Written by:
Stephen Jones, CEO, UK Finance


Since the global financial crisis regulators around the world have been focused on improving the financial resilience of banks. As a result, banks now hold on average about three times as much capital as they did before, along with more liquidity and they have also issued bail-in able bonds. These measures have substantially reduced the chances of an individual bank failure threatening the stability of the wider financial system. UK Finance very much supports this focus on improving the robustness of banks and the acknowledgment that no bank should be too big to fail.

Thursday’s joint discussion paper from the FCA, PRA and Bank of England marks a shift in attention from financial to operational resilience. In the face of rapid technological change, continuing cyber-attacks, greater use of outsourcing, including to the Cloud, and unplanned system outages, individual banks must be ready to respond rapidly to emerging operational events so that idiosyncratic issues do not escalate to become systemic problems, harming other market participants and their customers.

The starting point of this discussion paper is that an operational failure is inevitable. However hard banks try to repel cyber-invaders they should be prepared for the possibility of penetration and think forensically about how their systems would be affected, how long an outage could last before contaminating critical business services and how quickly those services could be restored. Central to this approach to operational resilience is the concept of impact tolerance to disruption, with the impact tolerance appetite calibrated by the maximum tolerable period of disruption, number of customers affected or the volume of disruption.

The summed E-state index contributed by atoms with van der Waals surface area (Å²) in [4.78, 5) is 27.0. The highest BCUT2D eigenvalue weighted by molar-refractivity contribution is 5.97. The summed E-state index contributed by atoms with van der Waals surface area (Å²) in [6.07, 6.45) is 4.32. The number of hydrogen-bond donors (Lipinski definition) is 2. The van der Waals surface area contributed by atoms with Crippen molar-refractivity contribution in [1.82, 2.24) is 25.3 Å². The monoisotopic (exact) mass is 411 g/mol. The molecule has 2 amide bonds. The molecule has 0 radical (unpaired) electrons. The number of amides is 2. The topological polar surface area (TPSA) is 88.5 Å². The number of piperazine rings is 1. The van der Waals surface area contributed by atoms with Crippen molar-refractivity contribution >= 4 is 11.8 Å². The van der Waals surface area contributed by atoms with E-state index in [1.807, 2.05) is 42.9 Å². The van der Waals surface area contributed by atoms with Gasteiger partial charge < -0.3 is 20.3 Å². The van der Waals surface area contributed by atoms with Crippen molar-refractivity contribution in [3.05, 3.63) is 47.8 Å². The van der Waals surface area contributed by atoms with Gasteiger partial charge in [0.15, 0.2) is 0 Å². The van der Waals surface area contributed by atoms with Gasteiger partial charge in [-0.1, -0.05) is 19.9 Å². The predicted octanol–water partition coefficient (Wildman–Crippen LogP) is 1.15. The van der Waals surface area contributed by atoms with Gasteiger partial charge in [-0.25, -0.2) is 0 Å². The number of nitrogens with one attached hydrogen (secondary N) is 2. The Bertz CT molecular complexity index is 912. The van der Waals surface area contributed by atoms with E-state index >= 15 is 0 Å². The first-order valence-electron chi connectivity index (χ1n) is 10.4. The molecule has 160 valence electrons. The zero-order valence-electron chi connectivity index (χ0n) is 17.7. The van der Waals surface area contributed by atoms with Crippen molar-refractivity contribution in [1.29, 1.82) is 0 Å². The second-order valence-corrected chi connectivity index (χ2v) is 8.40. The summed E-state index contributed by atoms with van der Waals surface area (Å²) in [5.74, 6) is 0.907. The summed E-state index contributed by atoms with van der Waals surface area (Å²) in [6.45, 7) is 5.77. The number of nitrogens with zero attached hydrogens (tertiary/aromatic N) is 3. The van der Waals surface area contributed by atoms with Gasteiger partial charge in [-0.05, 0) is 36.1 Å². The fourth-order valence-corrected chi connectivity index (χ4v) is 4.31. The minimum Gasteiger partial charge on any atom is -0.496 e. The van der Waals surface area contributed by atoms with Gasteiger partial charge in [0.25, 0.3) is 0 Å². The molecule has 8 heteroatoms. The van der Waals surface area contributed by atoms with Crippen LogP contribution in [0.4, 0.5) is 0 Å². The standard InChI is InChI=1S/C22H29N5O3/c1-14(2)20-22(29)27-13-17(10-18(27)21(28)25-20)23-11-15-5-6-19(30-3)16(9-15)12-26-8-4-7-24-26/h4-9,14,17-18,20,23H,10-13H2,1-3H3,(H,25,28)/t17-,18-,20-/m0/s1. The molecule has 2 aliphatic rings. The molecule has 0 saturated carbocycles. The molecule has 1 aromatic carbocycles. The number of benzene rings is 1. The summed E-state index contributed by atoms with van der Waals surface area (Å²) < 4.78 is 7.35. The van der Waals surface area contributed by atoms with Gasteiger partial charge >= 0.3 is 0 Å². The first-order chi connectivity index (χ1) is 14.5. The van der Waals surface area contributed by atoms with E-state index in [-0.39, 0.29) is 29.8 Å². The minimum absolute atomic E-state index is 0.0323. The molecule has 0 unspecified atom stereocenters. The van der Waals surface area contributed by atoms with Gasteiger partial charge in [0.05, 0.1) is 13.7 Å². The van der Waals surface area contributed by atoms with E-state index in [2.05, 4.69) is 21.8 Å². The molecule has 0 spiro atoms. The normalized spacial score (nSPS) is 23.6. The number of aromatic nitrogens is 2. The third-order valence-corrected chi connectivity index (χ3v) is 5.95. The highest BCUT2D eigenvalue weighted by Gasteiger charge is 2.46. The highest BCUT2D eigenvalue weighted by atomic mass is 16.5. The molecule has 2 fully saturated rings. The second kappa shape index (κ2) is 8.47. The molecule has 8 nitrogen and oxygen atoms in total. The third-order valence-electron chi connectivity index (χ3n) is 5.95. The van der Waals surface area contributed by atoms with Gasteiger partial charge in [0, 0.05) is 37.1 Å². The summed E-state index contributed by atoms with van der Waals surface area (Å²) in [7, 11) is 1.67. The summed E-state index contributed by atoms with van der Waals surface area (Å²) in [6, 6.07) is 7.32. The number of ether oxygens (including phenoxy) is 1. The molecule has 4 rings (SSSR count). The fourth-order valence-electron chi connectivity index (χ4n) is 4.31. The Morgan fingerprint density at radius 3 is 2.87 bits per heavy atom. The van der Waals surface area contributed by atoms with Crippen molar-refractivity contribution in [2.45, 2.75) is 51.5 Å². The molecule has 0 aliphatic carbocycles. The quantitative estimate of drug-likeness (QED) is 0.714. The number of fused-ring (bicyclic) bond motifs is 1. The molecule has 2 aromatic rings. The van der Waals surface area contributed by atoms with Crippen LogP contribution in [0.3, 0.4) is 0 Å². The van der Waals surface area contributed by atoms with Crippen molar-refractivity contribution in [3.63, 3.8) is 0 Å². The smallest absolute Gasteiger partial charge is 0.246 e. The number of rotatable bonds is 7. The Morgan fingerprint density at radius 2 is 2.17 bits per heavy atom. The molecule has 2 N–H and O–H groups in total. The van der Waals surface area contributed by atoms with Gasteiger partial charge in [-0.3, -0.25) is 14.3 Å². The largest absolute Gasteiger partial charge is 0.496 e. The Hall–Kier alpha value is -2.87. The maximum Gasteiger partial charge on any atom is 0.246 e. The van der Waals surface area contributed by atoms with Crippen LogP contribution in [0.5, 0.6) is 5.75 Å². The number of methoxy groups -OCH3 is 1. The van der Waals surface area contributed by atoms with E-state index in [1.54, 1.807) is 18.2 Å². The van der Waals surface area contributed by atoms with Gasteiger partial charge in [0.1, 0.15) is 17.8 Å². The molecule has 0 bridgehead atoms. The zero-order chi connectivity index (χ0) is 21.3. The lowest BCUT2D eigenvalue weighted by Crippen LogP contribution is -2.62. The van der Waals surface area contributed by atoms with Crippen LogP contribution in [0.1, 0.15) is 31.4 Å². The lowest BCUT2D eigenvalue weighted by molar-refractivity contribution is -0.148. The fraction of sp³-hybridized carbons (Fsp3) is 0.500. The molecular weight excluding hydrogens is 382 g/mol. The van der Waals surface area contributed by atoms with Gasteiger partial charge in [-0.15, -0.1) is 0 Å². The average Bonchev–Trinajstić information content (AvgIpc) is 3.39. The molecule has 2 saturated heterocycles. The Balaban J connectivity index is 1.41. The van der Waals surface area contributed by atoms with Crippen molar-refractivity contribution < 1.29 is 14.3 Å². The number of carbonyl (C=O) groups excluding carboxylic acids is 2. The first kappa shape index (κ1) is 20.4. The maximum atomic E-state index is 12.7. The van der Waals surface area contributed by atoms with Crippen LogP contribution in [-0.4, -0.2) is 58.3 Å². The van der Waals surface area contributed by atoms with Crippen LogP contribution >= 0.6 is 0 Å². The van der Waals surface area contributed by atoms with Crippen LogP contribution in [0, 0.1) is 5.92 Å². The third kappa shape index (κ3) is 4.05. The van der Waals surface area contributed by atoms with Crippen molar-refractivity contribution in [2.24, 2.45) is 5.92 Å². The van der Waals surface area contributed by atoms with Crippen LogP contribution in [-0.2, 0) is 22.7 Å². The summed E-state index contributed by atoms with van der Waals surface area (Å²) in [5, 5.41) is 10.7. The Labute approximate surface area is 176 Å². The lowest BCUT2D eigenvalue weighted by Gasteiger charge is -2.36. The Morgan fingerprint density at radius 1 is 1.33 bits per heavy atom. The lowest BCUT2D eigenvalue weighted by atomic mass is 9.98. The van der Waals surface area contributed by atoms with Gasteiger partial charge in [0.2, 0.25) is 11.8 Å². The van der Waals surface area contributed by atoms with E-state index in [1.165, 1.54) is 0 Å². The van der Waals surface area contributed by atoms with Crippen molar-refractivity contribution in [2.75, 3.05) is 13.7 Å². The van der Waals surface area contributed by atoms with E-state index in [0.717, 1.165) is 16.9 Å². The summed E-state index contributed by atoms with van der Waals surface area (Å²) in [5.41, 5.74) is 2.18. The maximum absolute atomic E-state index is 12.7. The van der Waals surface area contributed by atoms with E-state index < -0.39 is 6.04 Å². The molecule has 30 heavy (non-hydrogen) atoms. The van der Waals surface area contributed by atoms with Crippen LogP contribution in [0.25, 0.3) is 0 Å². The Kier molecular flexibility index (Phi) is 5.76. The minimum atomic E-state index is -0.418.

In the same way that banks’ financial resilience is subject to economic stress tests, we should expect that supervisors will also stress test individual banks’ operational resilience.  Where they disagree with the bank’s own assessment, the supervisor may set alternative impact tolerances for the bank to meet in the future.

In my view, an important element of ensuring comprehensive operational resilience is the collective deployment of efforts to strengthen the resilience of our financial system. I am pleased to be co-chairing with Lyndon Nelson of the Bank of England’s Cross Market Operational Resilience Group (CMORG). CMORG’s job is to promote work that strengthens the resilience of the financial sector and its ability to respond to operational incidents.  It does this in part by ensuring there is altruistic and rapid sharing of information as an event develops and then, after the fact, disseminating the learnings more widely.

UK Finance, as the trade association for banking and finance, is well placed to drive forward the collective action that ensures our industry takes advantage of the opportunities that new technologies create, while also being fully prepared to respond to the challenges and threats that they will inevitably bring.

A resilient banking sector